Lot 8
  • 8

Damien Hirst

400,000 - 600,000 USD
bidding is closed


  • Damien Hirst
  • Untitled A
  • glass, painted MDF, ramin, steel, plastic, aluminium and pharmaceutical packaging
  • 76.2 by 101.6 by 22.8cm.; 30 by 40 by 9in.
  • Executed in 1992.


White Cube, London
Private Collection, USA
Haunch of Venison, London
Private Collection


New York, L&M Arts, Damien Hirst: The Complete Medicine Cabinets, 2010, p. 179, illustrated in colour


Robert Violette, Ed., Damien Hirst: I want to spend the rest of my life everywhere, with everyone, one to one, always, forever, now, London 1997, p. 221, illustrated in colour

Catalogue Note

Damien Hirst’s Untitled A is a highly important early work from the artist’s iconic series of Medicine Cabinets. Three shelves filled with various pharmaceutical ingredients, seemingly arranged with almost obsessive precision, confront the viewer with unabashed audacity, courageously symbolising complex issues and concerns.  Hirst’s early work had been characterised by an overwhelmingly Minimalist style, yet the Medicine Cabinets enabled the natural inclusion of colour and shape into his works, introducing new levels of detail and interest, combined with art-historical references to Pop Art in their implied consumerist aesthetic. Hirst created his first Medicine Cabinets for his degree show, and was so fascinated by the endless possible permutations and the potential behind the idea that he continued to refine the concept to increasing levels of precision. In an recent interview with Nicholas Serota, Hirst recalled the creation of the early Medicine Cabinets: “In the first twelve, I’d done all that arranging  in the same way that I was doing in a painting. I’d played around with them for ages and moved things and then it was as if I wasn’t there when I’d done it. So I think it was a way for me to do that, without ramming it down people’s throats. You can’t do paintings like Rauschenberg forever.” (The artist cited in an interview with Nicholas Serota in: Exhibition Catalogue, London, Tate Modern, Damien Hirst, 2012, p. 94). In the same interview the artist declared that the first of his works that he was ever truly satisfied with was a Medicine Cabinet, indicating the immense significance of the series within his early career. (Ibid., p. 93).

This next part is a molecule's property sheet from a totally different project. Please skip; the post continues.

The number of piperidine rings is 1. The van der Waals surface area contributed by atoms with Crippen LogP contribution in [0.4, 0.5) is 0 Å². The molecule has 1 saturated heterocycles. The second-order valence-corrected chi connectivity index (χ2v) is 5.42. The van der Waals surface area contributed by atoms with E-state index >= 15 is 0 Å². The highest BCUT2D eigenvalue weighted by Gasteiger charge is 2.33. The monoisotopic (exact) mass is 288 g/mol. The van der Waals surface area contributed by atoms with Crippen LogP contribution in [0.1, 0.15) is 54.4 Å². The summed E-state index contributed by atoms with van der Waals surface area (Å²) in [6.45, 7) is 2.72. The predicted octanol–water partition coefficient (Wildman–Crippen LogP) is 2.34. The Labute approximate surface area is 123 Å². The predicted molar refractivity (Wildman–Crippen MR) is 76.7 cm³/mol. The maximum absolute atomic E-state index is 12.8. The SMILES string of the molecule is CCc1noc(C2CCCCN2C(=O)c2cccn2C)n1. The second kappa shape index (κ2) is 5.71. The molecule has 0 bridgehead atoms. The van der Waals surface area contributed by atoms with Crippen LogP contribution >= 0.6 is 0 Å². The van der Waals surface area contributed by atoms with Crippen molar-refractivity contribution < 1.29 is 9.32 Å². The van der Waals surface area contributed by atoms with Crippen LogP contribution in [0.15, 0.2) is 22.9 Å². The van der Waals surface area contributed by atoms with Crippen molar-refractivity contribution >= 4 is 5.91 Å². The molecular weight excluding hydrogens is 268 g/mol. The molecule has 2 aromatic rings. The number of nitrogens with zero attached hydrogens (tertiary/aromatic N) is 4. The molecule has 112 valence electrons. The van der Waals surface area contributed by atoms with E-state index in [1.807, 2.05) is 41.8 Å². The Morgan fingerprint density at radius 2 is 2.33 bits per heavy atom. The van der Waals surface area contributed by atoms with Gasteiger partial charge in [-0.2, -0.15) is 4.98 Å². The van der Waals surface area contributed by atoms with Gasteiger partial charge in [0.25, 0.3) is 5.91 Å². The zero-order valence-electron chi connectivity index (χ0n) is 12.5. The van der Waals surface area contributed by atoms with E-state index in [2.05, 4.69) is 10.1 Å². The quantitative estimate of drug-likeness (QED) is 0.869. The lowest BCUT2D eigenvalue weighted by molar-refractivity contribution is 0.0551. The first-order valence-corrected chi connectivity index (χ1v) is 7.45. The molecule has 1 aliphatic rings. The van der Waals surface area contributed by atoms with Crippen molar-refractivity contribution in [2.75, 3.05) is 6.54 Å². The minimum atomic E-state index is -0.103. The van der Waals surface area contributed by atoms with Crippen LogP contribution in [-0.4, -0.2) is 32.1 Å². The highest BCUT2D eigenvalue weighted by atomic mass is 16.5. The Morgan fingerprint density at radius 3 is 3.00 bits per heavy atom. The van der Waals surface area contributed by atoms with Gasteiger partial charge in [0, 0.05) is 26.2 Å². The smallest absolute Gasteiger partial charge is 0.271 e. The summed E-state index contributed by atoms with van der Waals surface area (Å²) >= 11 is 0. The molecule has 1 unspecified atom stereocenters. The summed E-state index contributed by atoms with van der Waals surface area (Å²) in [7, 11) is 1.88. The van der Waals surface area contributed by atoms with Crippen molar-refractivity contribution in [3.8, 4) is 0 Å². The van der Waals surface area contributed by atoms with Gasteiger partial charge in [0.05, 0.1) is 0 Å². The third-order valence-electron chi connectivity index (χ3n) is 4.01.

Untitled A, along with the other works in the Medicine Cabinet series, combines two of Hirst’s key interests and abiding areas of investigation: science and mortality. The very presence of the serried ranks of medicine bottles, creams and pills hints at the fragility of the human body, whilst acting as a concomitant paean to the remarkable medical advances made during the course of the twentieth century. The darker connotations suggested by the Medicine Cabinets are thus alleviated by the inherent presence of hope and the possibility of being able to mitigate pain and suffering. Full of items that have the potential to heal, the simple medicine cabinet is here imbued with life-changing qualities, echoing Hirst’s oft-evoked statement that “Art should heal.” Untitled A thus becomes an almost magical repository of seeming immortality: a fount of miraculous wonder. Hirst remembers a moment in a pharmacy with his mother, picking up on the trusting faith of the general population in the power of pills and other modern medical inventions to cure all ills, an all-encompassing panacea: “I’d been trying to explain loads of work to my mum, about what I’d been doing. She’s an open-minded person, but she had a completely closed mind about it… And I was with my mum in the chemist: she was getting a prescription, and it was, like, complete trust on the one level in something she’s equally in the dark about… It’s just completely packaging and formal sculpture and organised shapes. My mum was looking at the same kind of stuff in the chemist’s and believing in it completely. And then, when looking at it in an art gallery, completely not believing in it. As far as I could see, it was the same thing… I really loved the idea of art maybe, you know, curing people.” (The artist cited in: Gordon Burn & Damien Hirst, On the Way to Work, London 2001, p. 25). Ultimately Untitled A can be viewed as a work of elegiac beauty and intense feeling: an emotive and moving celebration of the universal ability to allow hope to triumph over despair within the human mind.